John Milton , Satan

Conforming to the conventions of epic poetry and rushing “into the midst of things,” Paradise Lost (1667) opens by evoking a spectacle of horror combined with grandeur: Milton’s reader watches as Satan and his legions of rebellious angels, vanquished in their battle with God and already cast from Heaven down to Hell, try to recover from their disastrous loss and begin to plot their revenge. For the eighteenth-century writer Edmund Burke, the portrait that Milton draws of Satan at this moment, one when the fallen angel as yet retains traces of his heavenly glory, was the most sublime descriptive passage in all of poetry.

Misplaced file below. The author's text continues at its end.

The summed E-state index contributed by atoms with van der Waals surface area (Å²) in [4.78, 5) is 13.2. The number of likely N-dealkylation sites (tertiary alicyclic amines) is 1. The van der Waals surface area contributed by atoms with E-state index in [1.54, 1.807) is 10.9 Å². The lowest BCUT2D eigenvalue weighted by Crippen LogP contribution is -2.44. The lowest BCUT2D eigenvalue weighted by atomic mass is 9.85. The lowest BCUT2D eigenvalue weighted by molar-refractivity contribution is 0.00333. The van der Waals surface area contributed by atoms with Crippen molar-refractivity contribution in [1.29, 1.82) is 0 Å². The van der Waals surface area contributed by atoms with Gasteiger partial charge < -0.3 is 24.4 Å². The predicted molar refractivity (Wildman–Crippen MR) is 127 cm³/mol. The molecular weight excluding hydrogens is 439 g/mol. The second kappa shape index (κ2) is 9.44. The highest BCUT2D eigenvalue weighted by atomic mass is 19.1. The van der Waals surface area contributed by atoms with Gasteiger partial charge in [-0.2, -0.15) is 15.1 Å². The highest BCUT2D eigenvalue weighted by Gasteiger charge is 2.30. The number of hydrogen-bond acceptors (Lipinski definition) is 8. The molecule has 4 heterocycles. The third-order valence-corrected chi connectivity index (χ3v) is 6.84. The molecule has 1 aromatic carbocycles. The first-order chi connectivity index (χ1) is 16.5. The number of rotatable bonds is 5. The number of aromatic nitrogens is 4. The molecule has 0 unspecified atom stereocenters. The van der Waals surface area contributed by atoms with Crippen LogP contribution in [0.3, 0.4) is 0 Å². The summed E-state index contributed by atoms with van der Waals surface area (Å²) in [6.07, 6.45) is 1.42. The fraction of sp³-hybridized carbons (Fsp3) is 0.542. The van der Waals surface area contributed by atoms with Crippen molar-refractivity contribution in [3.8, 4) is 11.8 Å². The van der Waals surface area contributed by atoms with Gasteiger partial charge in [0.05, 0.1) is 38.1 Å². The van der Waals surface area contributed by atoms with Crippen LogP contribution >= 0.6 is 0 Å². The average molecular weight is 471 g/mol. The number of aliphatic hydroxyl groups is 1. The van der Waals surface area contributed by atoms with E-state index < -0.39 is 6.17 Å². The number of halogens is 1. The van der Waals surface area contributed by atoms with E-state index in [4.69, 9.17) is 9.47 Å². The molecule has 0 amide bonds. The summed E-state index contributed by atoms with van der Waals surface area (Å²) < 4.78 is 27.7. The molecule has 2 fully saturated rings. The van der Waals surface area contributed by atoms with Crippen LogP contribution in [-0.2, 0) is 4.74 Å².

* * *

                                            He above the rest
 In shape and gesture proudly eminent
 Stood like a tower. His form had yet not lost
 All her original brightness, nor appeared
 Less than archangel ruined, and th' excess
 Of glory obscured: as when the sun new-risen
 Looks through the horizontal misty air
 Shorn of his beams, or from behind the moon
 In dim eclipse disastrous twilight sheds
 On half the nations, and with fear of change
 Perplexes monarchs. Darkened so, yet shone
 Above them all th' archangel; but his face
 Deep scars of thunder had intrenched, and care
 Sat on his faded cheek, but under brows
 Of dauntless courage, and considerate pride
 Waiting revenge. Cruel his eye, but cast
 Signs of remorse and passion to behold
 The fellows of his crime , the followers rather
 (Far other once beheld in bliss), condemned
 Forever now to have their lot in pain.

— From Paradise Lost 1.589–608 (1667)

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